The team's plans for renovations at the ballpark have drawn opposition from some nearby residents and Alderman Tom Tunney.
Questions came up at the meeting about the Cub's interest in putting advertising above the bleachers which could impact the view from the rooftops surrounding Wrigley Field.
There was not an extra inch of space to be found in the meeting room. To this point the Cubs plans for the ballpark and the neighborhood are as much rumor as fact. Alderman Tom Tunney is part of the negotiations between the Cubs and the city.
"The issue is there are so many moving parts to this development," Tunney said.
Beth Murphy has owned Murphy's Beachers bar and the rooftop overlooking the ballpark for 33 years. She and other rooftop owners are concerned the Cubs want to put up advertising over the bleachers that will block their view.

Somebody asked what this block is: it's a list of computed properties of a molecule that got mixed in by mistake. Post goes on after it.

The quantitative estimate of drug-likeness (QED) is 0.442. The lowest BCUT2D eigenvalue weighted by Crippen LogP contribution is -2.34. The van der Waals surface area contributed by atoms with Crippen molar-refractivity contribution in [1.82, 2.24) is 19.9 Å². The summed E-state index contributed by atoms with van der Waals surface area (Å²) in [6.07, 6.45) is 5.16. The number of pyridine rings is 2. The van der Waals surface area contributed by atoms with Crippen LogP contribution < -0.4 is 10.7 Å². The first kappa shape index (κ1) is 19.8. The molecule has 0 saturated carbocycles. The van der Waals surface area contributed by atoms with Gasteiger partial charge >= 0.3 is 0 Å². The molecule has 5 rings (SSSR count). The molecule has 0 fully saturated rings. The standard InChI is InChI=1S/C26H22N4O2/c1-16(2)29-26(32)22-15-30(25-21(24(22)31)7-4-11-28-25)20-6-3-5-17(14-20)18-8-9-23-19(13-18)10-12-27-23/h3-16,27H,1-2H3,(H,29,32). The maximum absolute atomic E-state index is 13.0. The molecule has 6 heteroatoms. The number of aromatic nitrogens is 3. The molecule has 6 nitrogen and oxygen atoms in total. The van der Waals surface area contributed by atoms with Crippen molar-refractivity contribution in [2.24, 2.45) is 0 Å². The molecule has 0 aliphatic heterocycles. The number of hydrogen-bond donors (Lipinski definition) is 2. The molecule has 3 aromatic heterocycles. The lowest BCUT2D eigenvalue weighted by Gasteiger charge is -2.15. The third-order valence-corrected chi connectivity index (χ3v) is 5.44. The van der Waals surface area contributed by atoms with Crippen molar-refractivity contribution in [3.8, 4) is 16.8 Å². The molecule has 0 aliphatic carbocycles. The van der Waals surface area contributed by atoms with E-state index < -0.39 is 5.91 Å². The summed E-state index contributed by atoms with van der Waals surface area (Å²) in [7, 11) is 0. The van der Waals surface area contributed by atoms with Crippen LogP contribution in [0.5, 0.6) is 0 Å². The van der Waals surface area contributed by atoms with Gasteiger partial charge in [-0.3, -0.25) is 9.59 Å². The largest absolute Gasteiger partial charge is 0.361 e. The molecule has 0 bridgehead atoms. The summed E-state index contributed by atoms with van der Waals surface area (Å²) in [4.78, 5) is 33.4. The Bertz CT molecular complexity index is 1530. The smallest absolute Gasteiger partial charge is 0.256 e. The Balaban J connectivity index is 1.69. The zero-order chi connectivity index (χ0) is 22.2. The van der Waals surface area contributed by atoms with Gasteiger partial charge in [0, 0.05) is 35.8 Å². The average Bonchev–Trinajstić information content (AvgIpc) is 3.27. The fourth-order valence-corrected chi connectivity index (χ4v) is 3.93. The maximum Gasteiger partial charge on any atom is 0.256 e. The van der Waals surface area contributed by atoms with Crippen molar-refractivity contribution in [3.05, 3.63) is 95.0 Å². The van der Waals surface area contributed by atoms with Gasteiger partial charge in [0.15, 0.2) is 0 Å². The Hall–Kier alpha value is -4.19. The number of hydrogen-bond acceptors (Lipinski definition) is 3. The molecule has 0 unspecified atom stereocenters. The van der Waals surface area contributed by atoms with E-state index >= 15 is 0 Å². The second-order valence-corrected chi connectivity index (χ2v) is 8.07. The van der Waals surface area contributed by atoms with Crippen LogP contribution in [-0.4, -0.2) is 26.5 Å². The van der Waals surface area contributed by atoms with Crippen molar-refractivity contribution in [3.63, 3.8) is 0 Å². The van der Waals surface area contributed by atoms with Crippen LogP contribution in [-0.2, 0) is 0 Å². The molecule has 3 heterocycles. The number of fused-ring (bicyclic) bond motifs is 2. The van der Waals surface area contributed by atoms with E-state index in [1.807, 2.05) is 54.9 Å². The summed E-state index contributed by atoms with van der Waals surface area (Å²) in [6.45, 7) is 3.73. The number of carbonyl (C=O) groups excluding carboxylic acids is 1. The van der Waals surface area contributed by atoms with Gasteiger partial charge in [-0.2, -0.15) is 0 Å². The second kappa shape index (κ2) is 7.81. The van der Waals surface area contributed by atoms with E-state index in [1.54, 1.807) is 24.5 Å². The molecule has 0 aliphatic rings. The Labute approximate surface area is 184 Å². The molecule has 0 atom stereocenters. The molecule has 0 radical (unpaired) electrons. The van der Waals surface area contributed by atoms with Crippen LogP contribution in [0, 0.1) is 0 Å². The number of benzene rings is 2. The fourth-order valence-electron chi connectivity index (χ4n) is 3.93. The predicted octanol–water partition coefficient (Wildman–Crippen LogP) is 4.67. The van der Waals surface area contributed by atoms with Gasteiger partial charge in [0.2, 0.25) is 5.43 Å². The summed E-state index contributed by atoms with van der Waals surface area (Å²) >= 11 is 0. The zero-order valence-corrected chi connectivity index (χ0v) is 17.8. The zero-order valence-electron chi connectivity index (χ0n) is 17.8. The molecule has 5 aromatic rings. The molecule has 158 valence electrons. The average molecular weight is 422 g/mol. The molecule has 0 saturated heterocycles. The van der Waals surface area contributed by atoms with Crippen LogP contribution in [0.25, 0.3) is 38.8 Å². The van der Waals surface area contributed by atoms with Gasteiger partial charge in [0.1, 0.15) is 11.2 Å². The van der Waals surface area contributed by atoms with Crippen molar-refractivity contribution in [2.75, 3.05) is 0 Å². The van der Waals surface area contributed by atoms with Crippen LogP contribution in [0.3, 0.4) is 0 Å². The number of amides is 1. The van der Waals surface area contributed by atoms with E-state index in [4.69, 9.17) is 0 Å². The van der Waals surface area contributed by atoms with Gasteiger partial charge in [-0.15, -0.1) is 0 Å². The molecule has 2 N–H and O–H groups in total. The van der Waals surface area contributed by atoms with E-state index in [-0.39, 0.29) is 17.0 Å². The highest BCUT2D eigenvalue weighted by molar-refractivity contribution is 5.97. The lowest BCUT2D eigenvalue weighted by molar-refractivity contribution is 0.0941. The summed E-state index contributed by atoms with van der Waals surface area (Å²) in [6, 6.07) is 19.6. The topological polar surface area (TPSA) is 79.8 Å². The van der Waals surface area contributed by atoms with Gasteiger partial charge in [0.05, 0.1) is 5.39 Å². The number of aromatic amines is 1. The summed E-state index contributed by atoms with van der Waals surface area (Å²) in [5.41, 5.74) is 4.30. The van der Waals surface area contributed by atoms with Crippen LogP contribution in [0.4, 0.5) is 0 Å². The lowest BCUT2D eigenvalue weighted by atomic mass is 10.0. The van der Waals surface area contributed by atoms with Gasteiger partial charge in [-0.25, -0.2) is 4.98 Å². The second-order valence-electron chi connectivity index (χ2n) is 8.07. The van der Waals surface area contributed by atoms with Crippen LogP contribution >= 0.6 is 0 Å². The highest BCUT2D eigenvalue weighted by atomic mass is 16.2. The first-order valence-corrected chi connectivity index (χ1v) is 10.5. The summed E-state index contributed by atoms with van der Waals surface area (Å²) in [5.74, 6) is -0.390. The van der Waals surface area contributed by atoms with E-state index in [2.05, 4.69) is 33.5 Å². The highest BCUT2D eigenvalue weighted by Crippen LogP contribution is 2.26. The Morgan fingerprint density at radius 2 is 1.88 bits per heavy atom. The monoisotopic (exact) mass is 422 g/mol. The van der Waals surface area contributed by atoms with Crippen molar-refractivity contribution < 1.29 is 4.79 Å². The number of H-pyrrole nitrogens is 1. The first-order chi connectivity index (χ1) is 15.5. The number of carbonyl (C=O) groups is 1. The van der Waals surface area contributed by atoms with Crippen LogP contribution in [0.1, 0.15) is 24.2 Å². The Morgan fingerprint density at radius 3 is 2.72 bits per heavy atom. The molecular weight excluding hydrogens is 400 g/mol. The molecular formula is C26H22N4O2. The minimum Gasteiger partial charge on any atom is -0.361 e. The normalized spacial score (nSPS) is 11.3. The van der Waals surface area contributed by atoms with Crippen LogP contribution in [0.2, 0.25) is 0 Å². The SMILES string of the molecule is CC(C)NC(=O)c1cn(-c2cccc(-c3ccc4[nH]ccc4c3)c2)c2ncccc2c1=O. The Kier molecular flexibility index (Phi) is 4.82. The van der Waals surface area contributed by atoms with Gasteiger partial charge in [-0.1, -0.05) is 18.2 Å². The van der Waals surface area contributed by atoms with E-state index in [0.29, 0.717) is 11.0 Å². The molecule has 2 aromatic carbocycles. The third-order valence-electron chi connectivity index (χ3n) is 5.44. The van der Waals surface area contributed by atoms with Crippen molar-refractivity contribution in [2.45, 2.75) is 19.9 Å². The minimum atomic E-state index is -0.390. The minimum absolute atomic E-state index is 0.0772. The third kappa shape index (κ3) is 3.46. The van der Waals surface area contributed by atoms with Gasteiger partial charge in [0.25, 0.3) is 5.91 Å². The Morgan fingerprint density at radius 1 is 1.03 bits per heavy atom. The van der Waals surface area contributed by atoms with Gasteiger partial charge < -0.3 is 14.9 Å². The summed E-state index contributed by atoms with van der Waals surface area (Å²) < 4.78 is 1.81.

Since the Ricketts family bought the team they have been trying to finance ballpark renovations. Their current plan is to do it with their own funding and they want to increase revenue by adding advertising dollars.
The Cubs say the Ricketts family is willing to invest $500 million in improvements in the park and the neighborhood. In exchange they want the city to ease restrictions on Wrigley Field's landmark status which could allow more advertising, night games and street fairs on Sheffield Avenue.
That's one of a number of issues on the table as the Cubs negotiate with the City of Chicago.
The team and city officials meet annually with area residents to update issues like safety, parking and other neighborhood concerns.